Could an Apple Watch save your life
Smartwatches including the Apple Watch may be able to detect the signs of Covid-19 before you know you're sick, a recent study has found.
In a study titled “Warrior Watch”, researchers at the Mount Sinai medical center found that the Apple Watch is able to detect small changes to a user’s heartbeat which may indicate they’ve contracted Covid-19 up to seven days before they develop visible symptoms.
Specifically, the study analyzed a metric called heart rate variability (HRV) — the variation in time between each heartbeat — which is also a measure of how well a person's immune system is working. The participants wore Apple Watches equipped with special apps that measured changes in their HRV.
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"We already knew that heart rate variability markers change as inflammation develops in the body, and Covid is an incredibly inflammatory event," Dr. Robert Hirten, assistant professor at the Icahn School of Medicine in New York City and author of the study, told CBS. "It allows us to predict that people are infected before they know it."
A similar study conducted by Stanford University found that 81% of Covid-19-positive participants wearing a variety of smartwatches — from Apple, Fitbit, Garmin and others — were informed of an irregularity in their HRV up to nine days prior to the onset of major symptoms.
Perhaps the most challenging aspect of managing the global pandemic has been identifying those individuals who contract Covid-19 but remain asymptomatic, meaning they have no symptoms but are still contagious (and thus unwittingly transmit the virus).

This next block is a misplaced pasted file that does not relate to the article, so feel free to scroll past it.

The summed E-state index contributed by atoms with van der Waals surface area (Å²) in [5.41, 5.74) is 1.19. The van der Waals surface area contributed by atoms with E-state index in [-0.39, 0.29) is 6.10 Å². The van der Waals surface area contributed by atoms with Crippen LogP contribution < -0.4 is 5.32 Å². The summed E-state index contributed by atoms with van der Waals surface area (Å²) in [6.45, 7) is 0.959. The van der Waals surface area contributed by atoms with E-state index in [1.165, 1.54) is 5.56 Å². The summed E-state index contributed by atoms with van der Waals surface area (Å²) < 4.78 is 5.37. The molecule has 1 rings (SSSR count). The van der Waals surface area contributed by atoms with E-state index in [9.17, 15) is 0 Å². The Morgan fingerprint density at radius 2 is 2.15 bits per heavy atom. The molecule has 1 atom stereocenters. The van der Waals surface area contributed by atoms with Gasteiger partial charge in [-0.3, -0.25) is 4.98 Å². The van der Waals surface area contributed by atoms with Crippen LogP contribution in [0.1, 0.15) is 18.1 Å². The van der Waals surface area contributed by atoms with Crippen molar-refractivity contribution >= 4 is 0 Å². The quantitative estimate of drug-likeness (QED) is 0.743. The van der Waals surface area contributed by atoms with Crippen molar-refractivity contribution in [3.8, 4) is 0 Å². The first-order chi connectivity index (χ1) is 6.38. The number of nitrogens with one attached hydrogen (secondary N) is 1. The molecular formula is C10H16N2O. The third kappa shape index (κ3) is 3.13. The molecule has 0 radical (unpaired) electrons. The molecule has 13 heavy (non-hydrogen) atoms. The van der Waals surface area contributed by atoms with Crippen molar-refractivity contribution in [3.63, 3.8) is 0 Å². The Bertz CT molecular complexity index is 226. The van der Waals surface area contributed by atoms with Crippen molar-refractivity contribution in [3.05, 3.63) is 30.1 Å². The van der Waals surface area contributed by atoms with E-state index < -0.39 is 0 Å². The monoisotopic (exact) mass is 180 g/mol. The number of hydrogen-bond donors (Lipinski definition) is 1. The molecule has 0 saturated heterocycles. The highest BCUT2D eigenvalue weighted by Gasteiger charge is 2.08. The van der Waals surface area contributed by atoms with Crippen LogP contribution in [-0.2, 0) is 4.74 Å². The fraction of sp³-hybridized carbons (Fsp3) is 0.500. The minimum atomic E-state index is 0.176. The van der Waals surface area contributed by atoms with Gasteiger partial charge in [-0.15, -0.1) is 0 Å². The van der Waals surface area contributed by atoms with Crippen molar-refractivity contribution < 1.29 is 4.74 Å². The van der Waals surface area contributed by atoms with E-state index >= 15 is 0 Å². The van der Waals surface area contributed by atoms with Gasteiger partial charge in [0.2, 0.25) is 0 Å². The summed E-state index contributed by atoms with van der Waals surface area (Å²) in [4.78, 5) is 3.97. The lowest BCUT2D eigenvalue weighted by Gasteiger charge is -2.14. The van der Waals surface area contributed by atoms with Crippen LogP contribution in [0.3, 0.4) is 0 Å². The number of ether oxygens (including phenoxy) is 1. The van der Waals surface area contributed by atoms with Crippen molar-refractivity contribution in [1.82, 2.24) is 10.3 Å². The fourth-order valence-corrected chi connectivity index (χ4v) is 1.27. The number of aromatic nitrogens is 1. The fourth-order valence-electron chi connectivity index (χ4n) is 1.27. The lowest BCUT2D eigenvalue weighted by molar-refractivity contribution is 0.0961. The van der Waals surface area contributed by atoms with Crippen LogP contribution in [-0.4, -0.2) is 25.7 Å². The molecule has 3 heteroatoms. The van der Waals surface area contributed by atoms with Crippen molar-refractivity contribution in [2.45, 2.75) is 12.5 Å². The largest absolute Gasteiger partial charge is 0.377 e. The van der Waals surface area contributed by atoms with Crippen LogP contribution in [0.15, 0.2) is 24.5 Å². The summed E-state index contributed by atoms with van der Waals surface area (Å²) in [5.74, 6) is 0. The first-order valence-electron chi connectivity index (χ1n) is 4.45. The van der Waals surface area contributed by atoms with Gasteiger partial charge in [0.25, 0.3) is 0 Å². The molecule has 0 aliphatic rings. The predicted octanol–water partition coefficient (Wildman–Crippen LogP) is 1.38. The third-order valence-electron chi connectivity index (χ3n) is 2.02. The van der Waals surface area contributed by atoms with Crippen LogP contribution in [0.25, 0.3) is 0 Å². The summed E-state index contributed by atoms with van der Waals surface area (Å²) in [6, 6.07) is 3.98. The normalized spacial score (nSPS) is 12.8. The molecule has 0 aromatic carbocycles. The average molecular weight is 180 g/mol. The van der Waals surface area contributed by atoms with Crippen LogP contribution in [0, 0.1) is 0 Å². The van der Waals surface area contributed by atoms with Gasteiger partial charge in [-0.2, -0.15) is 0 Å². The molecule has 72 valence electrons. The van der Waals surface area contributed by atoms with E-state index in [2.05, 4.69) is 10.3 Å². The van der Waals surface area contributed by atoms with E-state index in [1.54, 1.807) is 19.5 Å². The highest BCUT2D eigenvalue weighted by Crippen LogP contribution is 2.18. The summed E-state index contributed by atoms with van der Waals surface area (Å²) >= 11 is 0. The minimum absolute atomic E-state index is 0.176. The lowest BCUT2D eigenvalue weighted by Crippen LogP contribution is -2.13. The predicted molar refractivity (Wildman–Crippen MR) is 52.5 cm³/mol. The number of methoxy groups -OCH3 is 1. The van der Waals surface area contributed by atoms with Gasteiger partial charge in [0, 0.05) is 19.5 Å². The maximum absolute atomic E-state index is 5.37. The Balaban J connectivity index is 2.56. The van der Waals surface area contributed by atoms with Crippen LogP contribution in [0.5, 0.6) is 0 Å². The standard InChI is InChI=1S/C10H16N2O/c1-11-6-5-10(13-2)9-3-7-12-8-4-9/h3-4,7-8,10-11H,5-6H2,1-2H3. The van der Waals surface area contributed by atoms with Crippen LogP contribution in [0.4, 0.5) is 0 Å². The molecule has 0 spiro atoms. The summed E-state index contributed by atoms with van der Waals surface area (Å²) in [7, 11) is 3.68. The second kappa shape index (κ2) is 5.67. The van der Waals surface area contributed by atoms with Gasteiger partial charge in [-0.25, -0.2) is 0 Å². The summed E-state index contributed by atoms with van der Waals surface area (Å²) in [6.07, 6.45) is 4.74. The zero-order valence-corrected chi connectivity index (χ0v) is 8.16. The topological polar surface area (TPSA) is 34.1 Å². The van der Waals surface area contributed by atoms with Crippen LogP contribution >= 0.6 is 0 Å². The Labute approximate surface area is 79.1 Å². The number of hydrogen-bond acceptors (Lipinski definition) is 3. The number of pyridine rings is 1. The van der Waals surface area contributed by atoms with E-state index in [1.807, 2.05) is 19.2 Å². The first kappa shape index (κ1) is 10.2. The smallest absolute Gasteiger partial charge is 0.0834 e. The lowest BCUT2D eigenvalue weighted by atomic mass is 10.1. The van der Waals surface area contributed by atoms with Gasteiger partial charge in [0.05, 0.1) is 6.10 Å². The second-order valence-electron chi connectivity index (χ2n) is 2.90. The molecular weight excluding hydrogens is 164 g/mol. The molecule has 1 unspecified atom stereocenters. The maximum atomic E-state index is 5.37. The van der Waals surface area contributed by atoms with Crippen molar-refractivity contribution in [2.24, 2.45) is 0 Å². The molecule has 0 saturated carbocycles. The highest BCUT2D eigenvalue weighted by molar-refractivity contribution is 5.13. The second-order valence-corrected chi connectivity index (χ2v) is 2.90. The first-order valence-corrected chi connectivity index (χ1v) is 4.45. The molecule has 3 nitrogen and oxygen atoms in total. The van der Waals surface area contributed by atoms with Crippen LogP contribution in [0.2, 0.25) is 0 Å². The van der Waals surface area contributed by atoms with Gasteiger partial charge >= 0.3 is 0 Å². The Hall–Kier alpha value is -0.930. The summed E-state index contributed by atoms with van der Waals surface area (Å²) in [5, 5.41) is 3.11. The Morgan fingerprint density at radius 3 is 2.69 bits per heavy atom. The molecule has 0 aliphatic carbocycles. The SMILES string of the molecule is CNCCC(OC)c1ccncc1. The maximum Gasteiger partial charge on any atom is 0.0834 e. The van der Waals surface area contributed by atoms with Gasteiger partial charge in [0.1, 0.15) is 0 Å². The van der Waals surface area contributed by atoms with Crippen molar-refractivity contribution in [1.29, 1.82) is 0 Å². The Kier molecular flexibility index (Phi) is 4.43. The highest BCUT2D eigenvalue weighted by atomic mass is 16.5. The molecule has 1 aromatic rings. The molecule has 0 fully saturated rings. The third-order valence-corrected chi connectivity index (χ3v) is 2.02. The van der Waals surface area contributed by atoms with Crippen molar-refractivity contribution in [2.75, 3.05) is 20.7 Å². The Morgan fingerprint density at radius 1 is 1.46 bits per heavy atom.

Studies such as these have revealed that seemingly-commonplace consumer technology could have a big part to play in the future management of the pandemic by allowing people to easily identify early signs of invisible symptoms.
“Developing a way to identify people who might be sick even before they know they are infected would really be a breakthrough in the management of Covid-19,” Dr. Hirten said. “This technology allows us not only to track and predict health outcomes, but also to intervene in a timely and remote manner, which is essential during a pandemic that requires people to stay apart.”
A company called NeuTigers is even developing a custom wearable dedicated to the early detection of Covid-19.
Recognising that symptoms can be picked up by the humble consumer smartwatch, the company has used research from Princeton University to develop an artificial intelligence product called CovidDeep, which can help inform those in clinical environments and care homes of their transmission risk.
Called the Empatica E4, the patient monitoring wearable takes a variety of regular skin, heart-rate and blood pressure readings with the sole purpose of detecting Covid-19 symptoms early. The patient data is then transferred to the CovidDeep system, which detects the virus at a rate of 90% — that’s more accurate than your typical shop-entrance temperature screening.
In terms of when these research developments will make their way into the hands (or onto the wrists) of the general public remains unknown, but companies are working quickly to bring their findings to market. NeuTigers, for example, has committed to producing an in-house app that could work with Apple, Fitbit, Samsung and many other smartwatch brands.